The Match

What is the Match?

You can find information about the National Resident Matching Program (NRMP®) online at www.nrmp.org(www.nrmp.org). The site contains information about registration and deadlines, and describes, in brief, the process through which the Match® is conducted.
 
The NRMP provides a uniform system by which residency candidates simultaneously “match” to first- and second-year post-graduate training positions accredited by the Accreditation Council for Graduate Medical Education (ACGME).

It is uniform in that all the steps of the process are completed in the same fashion and at the same time by all applicants and participating institutions. All students should enroll in the Match and are bound to abide by the terms of it. However, if a student is offered a position by an institution not in the Match, such as an osteopathic position or an unaccredited position, his or her dean of student affairs can withdraw the student before the Match deadline for changes. Keep in mind that if at least one of the institution’s residency programs participates in the Match, all programs in that institution must offer positions to U.S. allopathic medical school seniors only through the NRMP or another national matching program.

It is a violation of NRMP rules for an applicant or a program to solicit information about how the other will rank them. If that information is solicited from you, you are under no obligation to, nor should you, provide it. It is not a violation for an applicant or a program to volunteer information about how one plans to rank the other. Any verbal indication of ranking is not binding; however, and the rank order list takes precedence. Students are advised not to rely on such verbal remarks when creating their rank order lists.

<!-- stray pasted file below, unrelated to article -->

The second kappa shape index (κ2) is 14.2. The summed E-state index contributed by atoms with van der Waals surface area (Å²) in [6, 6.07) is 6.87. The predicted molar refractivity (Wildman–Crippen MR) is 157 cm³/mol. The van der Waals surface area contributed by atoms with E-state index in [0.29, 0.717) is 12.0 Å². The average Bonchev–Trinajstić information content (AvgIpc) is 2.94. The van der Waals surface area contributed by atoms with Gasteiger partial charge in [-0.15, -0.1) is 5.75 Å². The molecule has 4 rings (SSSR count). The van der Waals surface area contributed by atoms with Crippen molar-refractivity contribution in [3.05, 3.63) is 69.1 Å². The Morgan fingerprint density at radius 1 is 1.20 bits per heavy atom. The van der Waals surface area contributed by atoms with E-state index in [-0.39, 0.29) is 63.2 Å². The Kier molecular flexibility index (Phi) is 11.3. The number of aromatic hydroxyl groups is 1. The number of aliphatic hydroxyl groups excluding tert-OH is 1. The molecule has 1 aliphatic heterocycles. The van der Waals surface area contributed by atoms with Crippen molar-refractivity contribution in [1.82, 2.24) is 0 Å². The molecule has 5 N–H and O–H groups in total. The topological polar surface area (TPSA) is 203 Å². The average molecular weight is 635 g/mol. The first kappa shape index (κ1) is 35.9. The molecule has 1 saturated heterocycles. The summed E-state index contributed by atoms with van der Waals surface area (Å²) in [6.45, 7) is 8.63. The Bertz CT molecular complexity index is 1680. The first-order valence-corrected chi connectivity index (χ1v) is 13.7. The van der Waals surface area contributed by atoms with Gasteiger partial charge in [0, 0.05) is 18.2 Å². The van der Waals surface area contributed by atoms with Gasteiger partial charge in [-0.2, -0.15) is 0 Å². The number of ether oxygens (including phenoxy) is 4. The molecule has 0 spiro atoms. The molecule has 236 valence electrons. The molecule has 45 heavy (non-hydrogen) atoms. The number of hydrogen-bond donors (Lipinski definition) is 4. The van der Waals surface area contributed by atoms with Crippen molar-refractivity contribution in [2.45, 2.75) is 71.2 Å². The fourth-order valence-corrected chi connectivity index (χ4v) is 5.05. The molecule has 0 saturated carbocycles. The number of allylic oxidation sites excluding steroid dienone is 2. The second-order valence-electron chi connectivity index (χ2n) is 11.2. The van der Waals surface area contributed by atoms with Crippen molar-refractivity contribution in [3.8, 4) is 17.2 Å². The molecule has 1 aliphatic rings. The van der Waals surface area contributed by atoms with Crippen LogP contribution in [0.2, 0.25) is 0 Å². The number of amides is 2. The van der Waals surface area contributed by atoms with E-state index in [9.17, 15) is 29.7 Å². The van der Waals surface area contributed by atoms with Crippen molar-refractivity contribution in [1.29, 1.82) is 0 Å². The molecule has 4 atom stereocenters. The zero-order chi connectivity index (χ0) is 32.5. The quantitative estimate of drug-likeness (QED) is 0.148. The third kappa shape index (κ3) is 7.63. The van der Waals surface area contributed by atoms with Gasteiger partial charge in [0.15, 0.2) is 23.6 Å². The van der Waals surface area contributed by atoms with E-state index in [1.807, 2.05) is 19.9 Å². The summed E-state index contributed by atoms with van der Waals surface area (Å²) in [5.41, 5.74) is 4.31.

An applicant who certifies a rank order list enters into a binding commitment to accept the position if a match occurs. Failure to honor that commitment is a violation of the Match Participation Agreement signed during registration and triggers an investigation by the NRMP. If the violation is confirmed, the applicant may be barred from programs in match-participating institutions for one year, and marked as a violator and/or barred from future matches for one to three years or permanently. In addition, the NRMP will notify the applicant’s medical school, the American Board of Medical Specialties, and other interested parties.

The Match is nearly all-inclusive because it lists almost all first-year positions in ACGME-accredited training programs. Candidates for residency positions in some subspecialty programs will participate in other matches. However, these candidates must also participate in the NRMP in order to secure a preliminary position for each of those specialties. Furthermore, programs sponsored by some branches of the Uniformed Services do not participate in the NRMP.

The entire NRMP process is conducted online using the Registration, Ranking, and Results System (R3®). Users can access R3 through the NRMP website at www.nrmp.org(www.nrmp.org). Applicants will pay their registration fees online with a credit card, enter their rank order lists, and receive Match results via the Web.